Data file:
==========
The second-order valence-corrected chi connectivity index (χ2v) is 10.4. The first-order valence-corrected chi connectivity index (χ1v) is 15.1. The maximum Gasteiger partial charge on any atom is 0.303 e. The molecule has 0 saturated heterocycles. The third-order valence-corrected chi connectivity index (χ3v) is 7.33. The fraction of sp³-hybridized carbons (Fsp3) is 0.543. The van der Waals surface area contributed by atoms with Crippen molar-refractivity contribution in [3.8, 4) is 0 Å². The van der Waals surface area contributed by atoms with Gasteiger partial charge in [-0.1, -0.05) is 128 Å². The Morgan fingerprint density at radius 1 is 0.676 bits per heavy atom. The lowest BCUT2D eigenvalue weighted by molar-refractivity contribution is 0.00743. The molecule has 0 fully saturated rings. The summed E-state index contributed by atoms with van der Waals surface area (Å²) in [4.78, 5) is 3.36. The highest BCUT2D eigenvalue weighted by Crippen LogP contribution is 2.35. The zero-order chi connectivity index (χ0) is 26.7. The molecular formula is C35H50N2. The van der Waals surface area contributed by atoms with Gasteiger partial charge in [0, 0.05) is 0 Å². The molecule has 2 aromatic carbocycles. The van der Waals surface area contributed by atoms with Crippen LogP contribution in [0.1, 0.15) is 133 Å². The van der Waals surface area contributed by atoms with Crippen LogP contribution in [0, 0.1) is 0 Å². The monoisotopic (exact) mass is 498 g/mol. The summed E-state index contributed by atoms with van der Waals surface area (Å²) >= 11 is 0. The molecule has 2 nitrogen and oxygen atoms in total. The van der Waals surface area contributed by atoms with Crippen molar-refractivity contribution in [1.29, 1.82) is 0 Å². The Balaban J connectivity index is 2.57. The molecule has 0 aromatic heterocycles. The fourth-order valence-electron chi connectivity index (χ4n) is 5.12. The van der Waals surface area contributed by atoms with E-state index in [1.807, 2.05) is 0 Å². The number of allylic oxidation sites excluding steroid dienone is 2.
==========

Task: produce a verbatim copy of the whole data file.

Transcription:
The second-order valence-corrected chi connectivity index (χ2v) is 10.4. The first-order valence-corrected chi connectivity index (χ1v) is 15.1. The maximum Gasteiger partial charge on any atom is 0.303 e. The molecule has 0 saturated heterocycles. The third-order valence-corrected chi connectivity index (χ3v) is 7.33. The fraction of sp³-hybridized carbons (Fsp3) is 0.543. The van der Waals surface area contributed by atoms with Crippen molar-refractivity contribution in [3.8, 4) is 0 Å². The van der Waals surface area contributed by atoms with Gasteiger partial charge in [-0.1, -0.05) is 128 Å². The Morgan fingerprint density at radius 1 is 0.676 bits per heavy atom. The lowest BCUT2D eigenvalue weighted by molar-refractivity contribution is 0.00743. The molecule has 0 fully saturated rings. The summed E-state index contributed by atoms with van der Waals surface area (Å²) in [4.78, 5) is 3.36. The highest BCUT2D eigenvalue weighted by Crippen LogP contribution is 2.35. The zero-order chi connectivity index (χ0) is 26.7. The molecular formula is C35H50N2. The van der Waals surface area contributed by atoms with Gasteiger partial charge in [0, 0.05) is 0 Å². The molecule has 2 aromatic carbocycles. The van der Waals surface area contributed by atoms with Crippen LogP contribution in [0.1, 0.15) is 133 Å². The van der Waals surface area contributed by atoms with Crippen LogP contribution in [0, 0.1) is 0 Å². The monoisotopic (exact) mass is 498 g/mol. The summed E-state index contributed by atoms with van der Waals surface area (Å²) >= 11 is 0. The molecule has 2 nitrogen and oxygen atoms in total. The van der Waals surface area contributed by atoms with Crippen molar-refractivity contribution in [1.29, 1.82) is 0 Å². The Balaban J connectivity index is 2.57. The molecule has 0 aromatic heterocycles. The fourth-order valence-electron chi connectivity index (χ4n) is 5.12. The van der Waals surface area contributed by atoms with E-state index in [1.807, 2.05) is 0 Å². The number of allylic oxidation sites excluding steroid dienone is 2.